Ahlan wa sahlan fi London

I’m back in the UK. What on earth is this government playing at. Seriously guys, I’m back now, you have to stop messing around. I’ll give you a week, OK?

A few quick links before I head up to Lancashire for the weekend. After you’ve read them, why not donate something to the Pakistan flood appeal?

Jon Lee Anderson interviews Ahmedinejad in the New Yorker

Particularly interesting for me were his comments on the mood of Iranians – very similar to what I found in Iran. Most people I met were fatalistic; those who had demonstrated last year felt that was a chance they had missed and that would not come again.

Purity of arms, and all that toss

Not that the British/US armies can claim any real moral superiority on this one…

Hasbara declassified – Israeli PR and the US media

“Since the days of Hulagu, your city and your lands have been subject to the tyranny of strangers, your palaces have fallen into ruins, your gardens have sunk in desolation and your forefathers and yourselves have groaned in bondage.”

Ah, the old post-Mongol vacuum. Great piece on the generations of people who have successively screwed Baghdad, none more so than Hulagu. And then…

…the Mongols in Iraq today

Obama’s communication problem is not with the Muslim world, but with America

Only 50,000 US soldiers left in Iraq now. Milestones, eh?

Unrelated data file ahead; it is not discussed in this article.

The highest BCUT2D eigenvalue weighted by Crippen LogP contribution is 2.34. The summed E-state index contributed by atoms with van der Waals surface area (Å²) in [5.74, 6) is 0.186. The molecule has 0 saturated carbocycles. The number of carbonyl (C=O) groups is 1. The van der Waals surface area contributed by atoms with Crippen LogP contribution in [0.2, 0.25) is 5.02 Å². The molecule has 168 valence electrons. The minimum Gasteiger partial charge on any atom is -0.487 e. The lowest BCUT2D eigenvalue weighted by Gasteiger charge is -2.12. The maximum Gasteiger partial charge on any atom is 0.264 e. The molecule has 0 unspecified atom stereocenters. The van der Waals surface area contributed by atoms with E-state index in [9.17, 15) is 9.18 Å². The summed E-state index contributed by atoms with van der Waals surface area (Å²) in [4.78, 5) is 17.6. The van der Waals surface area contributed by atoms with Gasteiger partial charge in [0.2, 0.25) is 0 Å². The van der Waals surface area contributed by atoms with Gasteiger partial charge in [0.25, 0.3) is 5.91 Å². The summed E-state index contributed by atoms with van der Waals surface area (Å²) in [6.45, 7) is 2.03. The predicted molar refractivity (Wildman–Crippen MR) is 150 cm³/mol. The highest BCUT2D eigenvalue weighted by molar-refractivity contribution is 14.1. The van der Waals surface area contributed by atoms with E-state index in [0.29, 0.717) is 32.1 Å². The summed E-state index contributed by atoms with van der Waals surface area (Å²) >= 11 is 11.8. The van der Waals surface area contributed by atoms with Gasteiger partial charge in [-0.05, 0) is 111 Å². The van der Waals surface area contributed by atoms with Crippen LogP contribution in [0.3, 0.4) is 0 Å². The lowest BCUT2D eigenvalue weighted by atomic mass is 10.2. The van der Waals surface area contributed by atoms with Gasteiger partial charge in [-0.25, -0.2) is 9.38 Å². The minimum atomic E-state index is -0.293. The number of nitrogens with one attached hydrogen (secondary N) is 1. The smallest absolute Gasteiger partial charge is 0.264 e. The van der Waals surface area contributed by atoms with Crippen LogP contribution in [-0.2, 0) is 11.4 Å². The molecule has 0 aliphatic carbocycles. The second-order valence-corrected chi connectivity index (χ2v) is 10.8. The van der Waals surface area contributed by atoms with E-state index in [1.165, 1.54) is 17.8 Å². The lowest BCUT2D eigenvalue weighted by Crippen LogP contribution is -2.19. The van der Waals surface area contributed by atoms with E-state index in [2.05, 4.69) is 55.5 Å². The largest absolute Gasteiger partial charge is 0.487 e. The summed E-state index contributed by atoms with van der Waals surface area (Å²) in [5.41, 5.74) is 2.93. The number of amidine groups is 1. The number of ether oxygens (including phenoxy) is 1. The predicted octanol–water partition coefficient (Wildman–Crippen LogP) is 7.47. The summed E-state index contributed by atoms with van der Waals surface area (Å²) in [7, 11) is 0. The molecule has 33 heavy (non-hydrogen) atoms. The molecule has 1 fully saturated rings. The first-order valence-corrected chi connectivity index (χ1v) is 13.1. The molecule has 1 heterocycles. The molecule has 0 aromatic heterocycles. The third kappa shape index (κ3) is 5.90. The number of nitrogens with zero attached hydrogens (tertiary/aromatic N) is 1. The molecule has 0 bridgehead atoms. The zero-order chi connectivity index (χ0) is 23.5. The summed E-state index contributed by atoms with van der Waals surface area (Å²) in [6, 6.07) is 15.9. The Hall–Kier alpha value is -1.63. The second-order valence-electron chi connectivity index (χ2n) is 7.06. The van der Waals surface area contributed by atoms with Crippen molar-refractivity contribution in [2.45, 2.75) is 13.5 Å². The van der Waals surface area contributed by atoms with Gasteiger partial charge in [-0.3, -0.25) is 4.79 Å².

Let’s talk with Iran

Keith Olbermann on the Ground Zero mosque Manhattan Islamic community centre

This whole ‘controversy’ just makes my skin crawl. Although Olbermann is well-intentioned, all his explanations fall flat in the face of what is essentially at stake – something he recognises, to his credit. It’s a community centre, not a mosque, it’s not at Ground Zero, you won’t be able to see it – so what. Build the fucking thing and let’s have some religious freedom all up in here.

As Hizbullah ‘take over’ Southern Lebanon, the US and Saudis have a cunning plan…

Al-Ahram splits hairs and fumbles around with semantics. Egypt needs renewal, not change, guys!

Happy Ramadan, everyone

Ramadan in Iran was a lot easier than I thought it would be. We could buy food in shops and eat it in parks, slightly out of the way. We saw some Iranians doing the same. Also, iftaar is really fun. I got fattened up by successive Kurdish grandmothers.

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